Collecting vintage photos is fun.  They are easy to store and they do not take up much space.  For practically every interest, there are vintage photos.  I have a really hard time limiting myself to just ones of women in sports clothes and to travelers.  I could easily tip over into people wearing Halloween costumes, homes decorated for Christmas, and kids playing with their dogs.  And though I don’t actively collect them, I always look for ones that are somehow quirky, like ones I saw at the Met several years ago.  I could have a category called “people doing nutty stuff in inappropriate clothing.”


Filed under Collecting, Proper Clothing, Vintage Photographs, Winter Sports

Famous Fain Knitted Outerwear, 1921

I love old knitwear catalogs, and for the most part have to be contented with the catalogs because the actual sweaters just have not survived in great numbers.  They rarely come up for sale, and when they do they cost more than my parents paid for my first car.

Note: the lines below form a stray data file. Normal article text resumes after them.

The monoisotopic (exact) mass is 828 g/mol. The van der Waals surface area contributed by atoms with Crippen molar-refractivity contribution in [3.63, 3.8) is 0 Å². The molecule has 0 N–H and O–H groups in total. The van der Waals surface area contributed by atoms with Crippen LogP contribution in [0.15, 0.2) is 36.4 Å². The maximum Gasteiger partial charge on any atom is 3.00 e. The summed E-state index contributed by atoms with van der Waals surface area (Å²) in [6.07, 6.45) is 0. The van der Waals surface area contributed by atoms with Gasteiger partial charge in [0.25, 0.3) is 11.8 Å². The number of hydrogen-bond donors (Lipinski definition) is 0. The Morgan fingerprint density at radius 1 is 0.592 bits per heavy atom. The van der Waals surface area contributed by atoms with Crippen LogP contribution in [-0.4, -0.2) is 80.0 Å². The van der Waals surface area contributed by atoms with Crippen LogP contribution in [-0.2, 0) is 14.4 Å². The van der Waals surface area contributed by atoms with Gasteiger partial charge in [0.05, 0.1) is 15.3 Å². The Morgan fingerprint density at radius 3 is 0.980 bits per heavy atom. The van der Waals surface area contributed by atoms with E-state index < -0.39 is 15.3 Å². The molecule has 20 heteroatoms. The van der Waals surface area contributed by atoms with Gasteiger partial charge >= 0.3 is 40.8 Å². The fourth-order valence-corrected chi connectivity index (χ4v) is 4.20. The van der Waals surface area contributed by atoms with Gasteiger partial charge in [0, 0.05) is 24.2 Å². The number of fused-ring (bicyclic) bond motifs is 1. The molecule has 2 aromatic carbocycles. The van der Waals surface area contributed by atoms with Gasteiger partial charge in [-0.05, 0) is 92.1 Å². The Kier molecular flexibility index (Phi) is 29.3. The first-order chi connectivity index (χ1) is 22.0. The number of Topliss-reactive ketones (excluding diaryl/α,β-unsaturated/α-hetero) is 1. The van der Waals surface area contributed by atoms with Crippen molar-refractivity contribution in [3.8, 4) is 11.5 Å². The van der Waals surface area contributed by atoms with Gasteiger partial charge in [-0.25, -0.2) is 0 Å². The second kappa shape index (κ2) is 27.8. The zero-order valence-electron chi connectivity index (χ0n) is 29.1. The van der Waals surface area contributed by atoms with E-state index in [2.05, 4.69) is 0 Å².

I had never heard of the famous Fain company, but Google books delivered a lot of information in the form of a 1922 issue of Textile World magazine.  The company was started in Brooklyn in 1912 as a maker of knitted swimsuits.  At first their daily output was two dozen suits a day, which they sold at the mill, directly to consumers.  The next year they added machinery to make sweaters and Fain began to grow, but they maintained their business model of selling directly to consumers.  In 1918 a Fain store was opened in Brooklyn, and by 1922 there were six stores, all in Brooklyn and Manhattan, and there was a plan for a new factory and store in the Garment District.  As far as I can tell, Fain sold only through their own stores.  My catalog is not for mail order, but is just a sort of preview of the new styles available in the Fain stores.